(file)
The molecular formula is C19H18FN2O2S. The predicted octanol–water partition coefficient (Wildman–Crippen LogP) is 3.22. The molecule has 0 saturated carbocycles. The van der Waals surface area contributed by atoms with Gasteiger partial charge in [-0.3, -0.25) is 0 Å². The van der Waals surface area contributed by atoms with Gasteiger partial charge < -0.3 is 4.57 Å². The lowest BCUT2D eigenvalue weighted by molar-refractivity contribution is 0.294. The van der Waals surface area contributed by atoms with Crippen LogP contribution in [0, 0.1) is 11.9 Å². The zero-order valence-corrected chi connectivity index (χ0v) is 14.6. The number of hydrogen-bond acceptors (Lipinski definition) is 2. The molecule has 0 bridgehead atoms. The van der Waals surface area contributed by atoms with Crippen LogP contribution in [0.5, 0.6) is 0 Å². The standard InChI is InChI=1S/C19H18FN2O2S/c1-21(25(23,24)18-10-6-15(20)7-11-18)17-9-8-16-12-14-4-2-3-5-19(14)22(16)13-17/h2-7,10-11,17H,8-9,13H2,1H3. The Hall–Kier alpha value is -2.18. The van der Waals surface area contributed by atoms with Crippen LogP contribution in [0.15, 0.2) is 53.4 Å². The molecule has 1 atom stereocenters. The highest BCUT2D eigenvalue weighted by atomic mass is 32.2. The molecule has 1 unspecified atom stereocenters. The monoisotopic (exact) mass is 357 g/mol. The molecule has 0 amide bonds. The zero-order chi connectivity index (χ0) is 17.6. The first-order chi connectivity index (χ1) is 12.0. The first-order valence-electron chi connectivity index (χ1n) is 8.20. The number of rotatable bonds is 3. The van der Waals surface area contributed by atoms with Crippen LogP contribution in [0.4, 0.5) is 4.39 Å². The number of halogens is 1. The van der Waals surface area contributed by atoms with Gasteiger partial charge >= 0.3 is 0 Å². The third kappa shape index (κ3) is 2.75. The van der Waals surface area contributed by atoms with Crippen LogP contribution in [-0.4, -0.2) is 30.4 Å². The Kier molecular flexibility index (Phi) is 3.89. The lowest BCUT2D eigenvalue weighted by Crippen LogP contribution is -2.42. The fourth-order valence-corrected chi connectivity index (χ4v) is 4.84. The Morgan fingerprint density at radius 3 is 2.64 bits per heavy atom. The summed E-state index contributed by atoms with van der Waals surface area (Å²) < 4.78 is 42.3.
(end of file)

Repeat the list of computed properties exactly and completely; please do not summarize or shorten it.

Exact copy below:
The molecular formula is C19H18FN2O2S. The predicted octanol–water partition coefficient (Wildman–Crippen LogP) is 3.22. The molecule has 0 saturated carbocycles. The van der Waals surface area contributed by atoms with Gasteiger partial charge in [-0.3, -0.25) is 0 Å². The van der Waals surface area contributed by atoms with Gasteiger partial charge < -0.3 is 4.57 Å². The lowest BCUT2D eigenvalue weighted by molar-refractivity contribution is 0.294. The van der Waals surface area contributed by atoms with Crippen LogP contribution in [0, 0.1) is 11.9 Å². The zero-order valence-corrected chi connectivity index (χ0v) is 14.6. The number of hydrogen-bond acceptors (Lipinski definition) is 2. The molecule has 0 bridgehead atoms. The van der Waals surface area contributed by atoms with Crippen LogP contribution in [0.5, 0.6) is 0 Å². The standard InChI is InChI=1S/C19H18FN2O2S/c1-21(25(23,24)18-10-6-15(20)7-11-18)17-9-8-16-12-14-4-2-3-5-19(14)22(16)13-17/h2-7,10-11,17H,8-9,13H2,1H3. The Hall–Kier alpha value is -2.18. The van der Waals surface area contributed by atoms with Crippen LogP contribution in [0.15, 0.2) is 53.4 Å². The molecule has 1 atom stereocenters. The highest BCUT2D eigenvalue weighted by atomic mass is 32.2. The molecule has 1 unspecified atom stereocenters. The monoisotopic (exact) mass is 357 g/mol. The molecule has 0 amide bonds. The zero-order chi connectivity index (χ0) is 17.6. The first-order chi connectivity index (χ1) is 12.0. The first-order valence-electron chi connectivity index (χ1n) is 8.20. The number of rotatable bonds is 3. The van der Waals surface area contributed by atoms with Crippen LogP contribution in [0.4, 0.5) is 4.39 Å². The number of halogens is 1. The van der Waals surface area contributed by atoms with Gasteiger partial charge >= 0.3 is 0 Å². The third kappa shape index (κ3) is 2.75. The van der Waals surface area contributed by atoms with Crippen LogP contribution in [-0.4, -0.2) is 30.4 Å². The Kier molecular flexibility index (Phi) is 3.89. The lowest BCUT2D eigenvalue weighted by Crippen LogP contribution is -2.42. The fourth-order valence-corrected chi connectivity index (χ4v) is 4.84. The Morgan fingerprint density at radius 3 is 2.64 bits per heavy atom. The summed E-state index contributed by atoms with van der Waals surface area (Å²) < 4.78 is 42.3.